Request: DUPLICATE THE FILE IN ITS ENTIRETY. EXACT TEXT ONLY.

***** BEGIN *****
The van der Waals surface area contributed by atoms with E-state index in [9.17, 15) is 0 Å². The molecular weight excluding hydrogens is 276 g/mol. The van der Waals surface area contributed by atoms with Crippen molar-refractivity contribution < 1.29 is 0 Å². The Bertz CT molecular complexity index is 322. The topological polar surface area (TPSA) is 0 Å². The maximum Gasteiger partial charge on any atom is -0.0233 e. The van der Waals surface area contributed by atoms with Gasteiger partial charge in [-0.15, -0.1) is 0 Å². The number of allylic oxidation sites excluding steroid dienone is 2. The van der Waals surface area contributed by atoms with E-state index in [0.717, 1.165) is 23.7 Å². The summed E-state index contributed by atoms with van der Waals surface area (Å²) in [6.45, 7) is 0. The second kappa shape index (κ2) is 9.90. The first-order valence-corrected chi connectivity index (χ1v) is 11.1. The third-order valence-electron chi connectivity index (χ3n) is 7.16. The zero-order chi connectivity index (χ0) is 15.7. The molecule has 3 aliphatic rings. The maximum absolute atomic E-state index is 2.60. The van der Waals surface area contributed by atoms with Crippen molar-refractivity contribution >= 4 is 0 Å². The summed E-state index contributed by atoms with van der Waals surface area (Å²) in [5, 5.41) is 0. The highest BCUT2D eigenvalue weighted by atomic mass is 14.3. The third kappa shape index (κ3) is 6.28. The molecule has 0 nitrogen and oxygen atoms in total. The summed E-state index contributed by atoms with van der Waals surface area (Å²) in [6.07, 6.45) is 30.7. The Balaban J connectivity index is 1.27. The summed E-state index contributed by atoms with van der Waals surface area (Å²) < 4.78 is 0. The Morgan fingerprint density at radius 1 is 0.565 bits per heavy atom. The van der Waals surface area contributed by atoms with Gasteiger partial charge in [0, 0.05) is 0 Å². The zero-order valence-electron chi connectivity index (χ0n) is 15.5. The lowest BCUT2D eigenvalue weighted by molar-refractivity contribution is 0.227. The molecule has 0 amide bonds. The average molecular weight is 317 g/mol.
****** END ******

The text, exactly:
The van der Waals surface area contributed by atoms with E-state index in [9.17, 15) is 0 Å². The molecular weight excluding hydrogens is 276 g/mol. The van der Waals surface area contributed by atoms with Crippen molar-refractivity contribution < 1.29 is 0 Å². The Bertz CT molecular complexity index is 322. The topological polar surface area (TPSA) is 0 Å². The maximum Gasteiger partial charge on any atom is -0.0233 e. The van der Waals surface area contributed by atoms with Gasteiger partial charge in [-0.15, -0.1) is 0 Å². The number of allylic oxidation sites excluding steroid dienone is 2. The van der Waals surface area contributed by atoms with E-state index in [0.717, 1.165) is 23.7 Å². The summed E-state index contributed by atoms with van der Waals surface area (Å²) in [6.45, 7) is 0. The second kappa shape index (κ2) is 9.90. The first-order valence-corrected chi connectivity index (χ1v) is 11.1. The third-order valence-electron chi connectivity index (χ3n) is 7.16. The zero-order chi connectivity index (χ0) is 15.7. The molecule has 3 aliphatic rings. The maximum absolute atomic E-state index is 2.60. The van der Waals surface area contributed by atoms with Crippen molar-refractivity contribution >= 4 is 0 Å². The summed E-state index contributed by atoms with van der Waals surface area (Å²) in [5, 5.41) is 0. The highest BCUT2D eigenvalue weighted by atomic mass is 14.3. The third kappa shape index (κ3) is 6.28. The molecule has 0 nitrogen and oxygen atoms in total. The summed E-state index contributed by atoms with van der Waals surface area (Å²) in [6.07, 6.45) is 30.7. The Balaban J connectivity index is 1.27. The summed E-state index contributed by atoms with van der Waals surface area (Å²) < 4.78 is 0. The Morgan fingerprint density at radius 1 is 0.565 bits per heavy atom. The van der Waals surface area contributed by atoms with Gasteiger partial charge in [0, 0.05) is 0 Å². The zero-order valence-electron chi connectivity index (χ0n) is 15.5. The lowest BCUT2D eigenvalue weighted by molar-refractivity contribution is 0.227. The molecule has 0 amide bonds. The average molecular weight is 317 g/mol.